Acuphilia: More Exciting Than You Know

Acuphilia - Goling Postal

This image is from the television movie Terry Pratchett’s Going Postal, which really is a fine rendering of Pratchett’s work. In fact, I might even say better than his books, but I haven’t read this particular book. Anyway, an element of the film is that people collect pins, much as actual people in our world collect stamps. This makes sense, given that a big part of the movie is the invention of stamps and then perforation.

One of the characters, Stanley, is a pin collector, and so our hero Moist von Lipwig is looking for a way to get him on his side. But how? All the kid cares about is pin collecting. But Moist happens upon a “pin exchange.” The first thing we see inside the exchange is this flier. You probably can’t make out the text at the top. It read, “Pins of every… shape & size.” Then there are two hands holding a bunch of pins, and then, of course, “HOME of ACUPHILIA.”

Acuphilia?!

Now you don’t have to be a bibliophile or a logophile to understand the meaning of “acuphilia.” But if you are a pedant, regardless of the fact that you are a bibliophile and a logophile, you are going to look the word up. The funny thing is, and this gets to the brilliance that is Terry Pratchett, there is no such word. He coined it. Although I have little doubt that through the centuries since the pin was invented, there must have been some people who became obsessed with them for more than their practical value. But no one bothered to make note of it. Those kind of people probably didn’t get out much.

Various PinsThere is very little information about the history of pins, but even the safety pin is 200 years old. Taking a clue from Andrea, pins probably followed closely behind the invention of sewing needles. On that issue, we get a whole lot more information. Sewing Mantra has a great timeline on the History of Sewing Needles. Apparently, needles were first made out of bone and date back 30,000 years! But the first metal needles—made of copper—were produced about 9,000 years ago. So we can assume that pins have been around a very long time indeed.

The problem with seeing pins as something to collect, however, is that there isn’t a great deal of variability with pins—at least not straight pins. This idea is lampooned in the film where Moist wins over Stanley by presenting him with a rare pin, “Number Three Broad-Headed Extra Long.” There is doubtless far more diversity with needles. In fact, I know there is. I remember my mother having needles of all different lengths, thicknesses, and eye sizes. But all the pins were the same. So it is not surprising that there is no word for “pin love” outside the delightfully twisted mind of Pratchett.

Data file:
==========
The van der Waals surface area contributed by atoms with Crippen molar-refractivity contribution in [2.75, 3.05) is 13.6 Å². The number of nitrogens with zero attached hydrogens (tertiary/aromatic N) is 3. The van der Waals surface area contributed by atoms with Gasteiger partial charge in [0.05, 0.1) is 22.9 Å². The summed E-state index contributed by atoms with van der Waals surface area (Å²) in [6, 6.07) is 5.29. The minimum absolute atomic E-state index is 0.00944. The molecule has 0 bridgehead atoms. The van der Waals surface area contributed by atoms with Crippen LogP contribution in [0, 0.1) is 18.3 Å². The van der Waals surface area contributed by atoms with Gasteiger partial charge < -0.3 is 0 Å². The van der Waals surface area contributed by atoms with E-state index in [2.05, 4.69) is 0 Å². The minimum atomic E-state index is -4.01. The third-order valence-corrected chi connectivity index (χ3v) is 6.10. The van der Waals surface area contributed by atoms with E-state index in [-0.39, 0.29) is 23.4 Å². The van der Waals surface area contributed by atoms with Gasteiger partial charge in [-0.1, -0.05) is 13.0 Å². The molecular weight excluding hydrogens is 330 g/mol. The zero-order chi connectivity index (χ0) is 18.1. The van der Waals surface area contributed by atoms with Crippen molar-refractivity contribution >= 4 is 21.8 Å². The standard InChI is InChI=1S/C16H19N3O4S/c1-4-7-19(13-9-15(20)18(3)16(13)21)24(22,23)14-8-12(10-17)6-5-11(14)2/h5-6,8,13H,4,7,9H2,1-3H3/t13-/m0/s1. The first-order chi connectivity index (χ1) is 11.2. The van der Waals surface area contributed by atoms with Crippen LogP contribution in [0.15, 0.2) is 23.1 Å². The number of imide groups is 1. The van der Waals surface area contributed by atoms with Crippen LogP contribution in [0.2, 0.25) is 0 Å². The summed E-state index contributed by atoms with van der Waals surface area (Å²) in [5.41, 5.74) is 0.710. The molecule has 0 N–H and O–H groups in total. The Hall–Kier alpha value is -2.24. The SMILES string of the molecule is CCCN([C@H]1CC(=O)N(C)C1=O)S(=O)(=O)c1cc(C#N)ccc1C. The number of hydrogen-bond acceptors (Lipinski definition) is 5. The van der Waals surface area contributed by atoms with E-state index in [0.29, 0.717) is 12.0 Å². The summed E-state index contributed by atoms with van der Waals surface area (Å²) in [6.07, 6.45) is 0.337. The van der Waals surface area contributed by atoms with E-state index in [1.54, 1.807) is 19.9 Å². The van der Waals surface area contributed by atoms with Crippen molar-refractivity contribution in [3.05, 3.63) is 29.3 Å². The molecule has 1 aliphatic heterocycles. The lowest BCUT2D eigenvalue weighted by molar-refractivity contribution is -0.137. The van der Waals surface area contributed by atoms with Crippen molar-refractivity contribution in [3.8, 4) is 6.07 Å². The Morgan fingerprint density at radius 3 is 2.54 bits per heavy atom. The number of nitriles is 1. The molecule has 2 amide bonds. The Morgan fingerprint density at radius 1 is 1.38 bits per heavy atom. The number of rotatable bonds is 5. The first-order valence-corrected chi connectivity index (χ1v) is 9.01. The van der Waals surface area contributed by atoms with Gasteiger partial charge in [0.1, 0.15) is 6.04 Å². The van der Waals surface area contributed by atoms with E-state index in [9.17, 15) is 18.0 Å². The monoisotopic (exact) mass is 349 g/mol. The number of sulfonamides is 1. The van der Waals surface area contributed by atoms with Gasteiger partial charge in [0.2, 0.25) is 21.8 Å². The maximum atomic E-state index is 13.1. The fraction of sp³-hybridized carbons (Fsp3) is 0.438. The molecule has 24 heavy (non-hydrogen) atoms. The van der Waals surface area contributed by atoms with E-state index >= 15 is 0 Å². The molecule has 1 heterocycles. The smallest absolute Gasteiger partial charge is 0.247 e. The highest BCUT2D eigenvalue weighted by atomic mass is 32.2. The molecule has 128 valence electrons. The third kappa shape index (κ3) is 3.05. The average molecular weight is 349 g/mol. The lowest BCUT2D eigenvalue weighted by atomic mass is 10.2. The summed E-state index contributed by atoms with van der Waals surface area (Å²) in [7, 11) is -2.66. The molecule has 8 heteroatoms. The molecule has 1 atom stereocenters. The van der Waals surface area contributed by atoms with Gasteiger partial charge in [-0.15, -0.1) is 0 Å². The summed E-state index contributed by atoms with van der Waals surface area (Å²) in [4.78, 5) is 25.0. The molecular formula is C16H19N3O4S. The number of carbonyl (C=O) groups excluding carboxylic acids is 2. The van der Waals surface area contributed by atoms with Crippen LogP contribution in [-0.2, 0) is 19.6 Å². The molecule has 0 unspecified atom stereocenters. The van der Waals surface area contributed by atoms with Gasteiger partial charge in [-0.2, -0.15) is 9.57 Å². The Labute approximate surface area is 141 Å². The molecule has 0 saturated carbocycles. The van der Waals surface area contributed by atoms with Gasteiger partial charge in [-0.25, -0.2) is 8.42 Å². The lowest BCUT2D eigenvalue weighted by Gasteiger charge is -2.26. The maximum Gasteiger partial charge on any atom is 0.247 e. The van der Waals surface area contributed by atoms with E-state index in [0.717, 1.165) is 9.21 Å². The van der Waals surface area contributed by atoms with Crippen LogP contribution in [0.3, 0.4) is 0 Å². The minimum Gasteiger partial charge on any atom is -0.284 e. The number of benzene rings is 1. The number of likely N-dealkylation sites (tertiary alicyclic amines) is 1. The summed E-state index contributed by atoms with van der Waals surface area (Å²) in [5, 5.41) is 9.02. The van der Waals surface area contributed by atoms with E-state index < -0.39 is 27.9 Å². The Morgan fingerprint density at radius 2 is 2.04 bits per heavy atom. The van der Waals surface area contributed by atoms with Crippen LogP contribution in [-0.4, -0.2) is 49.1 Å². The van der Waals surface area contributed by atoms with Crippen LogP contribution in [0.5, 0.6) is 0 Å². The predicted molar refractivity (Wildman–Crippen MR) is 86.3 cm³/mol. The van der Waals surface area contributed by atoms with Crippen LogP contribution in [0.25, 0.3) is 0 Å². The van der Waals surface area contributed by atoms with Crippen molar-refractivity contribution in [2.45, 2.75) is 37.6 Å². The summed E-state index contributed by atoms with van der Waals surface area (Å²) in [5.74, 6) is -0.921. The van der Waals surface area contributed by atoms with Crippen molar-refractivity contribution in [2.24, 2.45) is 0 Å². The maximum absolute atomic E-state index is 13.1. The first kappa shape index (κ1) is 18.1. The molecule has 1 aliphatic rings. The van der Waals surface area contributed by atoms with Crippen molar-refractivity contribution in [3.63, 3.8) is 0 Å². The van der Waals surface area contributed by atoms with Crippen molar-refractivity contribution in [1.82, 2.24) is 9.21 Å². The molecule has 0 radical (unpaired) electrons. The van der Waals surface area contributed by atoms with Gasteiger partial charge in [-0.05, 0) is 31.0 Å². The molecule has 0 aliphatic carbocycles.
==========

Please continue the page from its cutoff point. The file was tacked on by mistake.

Pins in All Their Variety

Contrary to what you might think, the “acu” prefix, as in “acupuncture,” does not stand for needle or the like. If it did, the word “acupressure” would be pretty stupid. Instead, it means “sharp,” as in “acute.” So “acuphilia” would mean literally “lover of sharpness.” But I think that’s close enough for our purposes. At least for the kind of pins that people collect on Discworld. These seem to be limited to straight pins. As a general category, pins are almost anything that hold two things together. “Pin” isn’t so much the name of a thing as it is a description of the job it does.

Bobby PinsSo we have bobby pins, which are neither straight nor sharp. (Though I’m sure some people do collect these because there is an endless variety of them—many quite beautiful.) Similarly, you have clothes pins that aren’t anything at all like straight pins. And paper clips are a kind of pin. Copper brads are pins that these days seem only to be used to pin screenplays together. There are split-pins and Cotter keys for use in machining. And then you have the pins on computer cables and the pins used to plug in a device to an electrical outlet. The whole thing can get quite out of control, which is exactly what pins were design to stop from happening.

I don’t know what exactly Pratchett thinks of the idea of being an acuphile. When I started thinking about it, I figured it was rather silly. But like most things, the more you look into it, the more fascinating it is. Even in its most traditional sense, it is interesting. The original pins were invented to hold two pieces of cloth together for sewing. That’s a brilliant solution. I don’t think I ever would have come up with it. There is nothing obvious about it. (Except that we’ve all seen the technique used since our youngest days.)

Pins rule!

Poor Little Rich Kids?

Rich ChildWealth is highly correlated between parents and their children; however, little is known about the extent to which these relationships are genetic or determined by environmental factors. We use administrative data on the net wealth of a large sample of Swedish adoptees merged with similar information for their biological and adoptive parents. Comparing the relationship between the wealth of adopted and biological parents and that of the adopted child, we find that, even prior to any inheritance, there is a substantial role for environment and a much smaller role for genetics. We also examine the role played by bequests and find that, when they are taken into account, the role of adoptive parental wealth becomes much stronger. Our findings suggest that wealth transmission is not primarily because children from wealthier families are inherently more talented or more able but that, even in relatively egalitarian Sweden, wealth begets wealth.

—Sandra E Black, et al
Poor Little Rich Kids? The Determinants of the Intergenerational Transmission of Wealth